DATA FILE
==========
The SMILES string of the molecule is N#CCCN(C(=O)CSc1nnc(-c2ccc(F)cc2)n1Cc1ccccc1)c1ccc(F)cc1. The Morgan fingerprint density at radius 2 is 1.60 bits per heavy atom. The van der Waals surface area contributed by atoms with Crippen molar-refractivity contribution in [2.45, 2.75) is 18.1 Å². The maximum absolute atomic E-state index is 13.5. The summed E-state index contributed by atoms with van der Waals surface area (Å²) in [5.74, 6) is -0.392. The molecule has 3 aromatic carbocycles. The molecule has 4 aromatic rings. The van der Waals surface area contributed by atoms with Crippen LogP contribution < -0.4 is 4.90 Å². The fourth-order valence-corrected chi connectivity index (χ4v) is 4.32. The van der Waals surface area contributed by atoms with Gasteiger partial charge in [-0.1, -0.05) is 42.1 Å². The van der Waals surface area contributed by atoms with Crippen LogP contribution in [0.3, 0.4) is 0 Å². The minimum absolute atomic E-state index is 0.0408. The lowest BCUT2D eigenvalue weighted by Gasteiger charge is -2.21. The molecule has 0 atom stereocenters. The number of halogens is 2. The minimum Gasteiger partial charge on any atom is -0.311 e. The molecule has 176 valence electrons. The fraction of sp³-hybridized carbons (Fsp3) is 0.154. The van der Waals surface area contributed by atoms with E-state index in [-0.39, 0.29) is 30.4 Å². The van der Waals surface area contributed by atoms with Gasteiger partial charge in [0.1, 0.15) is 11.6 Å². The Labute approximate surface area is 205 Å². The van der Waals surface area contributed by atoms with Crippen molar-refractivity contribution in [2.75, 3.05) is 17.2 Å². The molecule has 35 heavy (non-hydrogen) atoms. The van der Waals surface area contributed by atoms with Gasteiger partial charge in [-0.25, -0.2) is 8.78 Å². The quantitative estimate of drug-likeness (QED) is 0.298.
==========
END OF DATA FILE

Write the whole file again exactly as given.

The SMILES string of the molecule is N#CCCN(C(=O)CSc1nnc(-c2ccc(F)cc2)n1Cc1ccccc1)c1ccc(F)cc1. The Morgan fingerprint density at radius 2 is 1.60 bits per heavy atom. The van der Waals surface area contributed by atoms with Crippen molar-refractivity contribution in [2.45, 2.75) is 18.1 Å². The maximum absolute atomic E-state index is 13.5. The summed E-state index contributed by atoms with van der Waals surface area (Å²) in [5.74, 6) is -0.392. The molecule has 3 aromatic carbocycles. The molecule has 4 aromatic rings. The van der Waals surface area contributed by atoms with Crippen LogP contribution < -0.4 is 4.90 Å². The fourth-order valence-corrected chi connectivity index (χ4v) is 4.32. The van der Waals surface area contributed by atoms with Gasteiger partial charge in [-0.1, -0.05) is 42.1 Å². The van der Waals surface area contributed by atoms with Crippen LogP contribution in [0.3, 0.4) is 0 Å². The minimum absolute atomic E-state index is 0.0408. The lowest BCUT2D eigenvalue weighted by Gasteiger charge is -2.21. The molecule has 0 atom stereocenters. The number of halogens is 2. The minimum Gasteiger partial charge on any atom is -0.311 e. The molecule has 176 valence electrons. The fraction of sp³-hybridized carbons (Fsp3) is 0.154. The van der Waals surface area contributed by atoms with E-state index in [-0.39, 0.29) is 30.4 Å². The van der Waals surface area contributed by atoms with Gasteiger partial charge in [0.1, 0.15) is 11.6 Å². The Labute approximate surface area is 205 Å². The van der Waals surface area contributed by atoms with Crippen molar-refractivity contribution in [2.75, 3.05) is 17.2 Å². The molecule has 35 heavy (non-hydrogen) atoms. The van der Waals surface area contributed by atoms with Gasteiger partial charge in [-0.25, -0.2) is 8.78 Å². The quantitative estimate of drug-likeness (QED) is 0.298.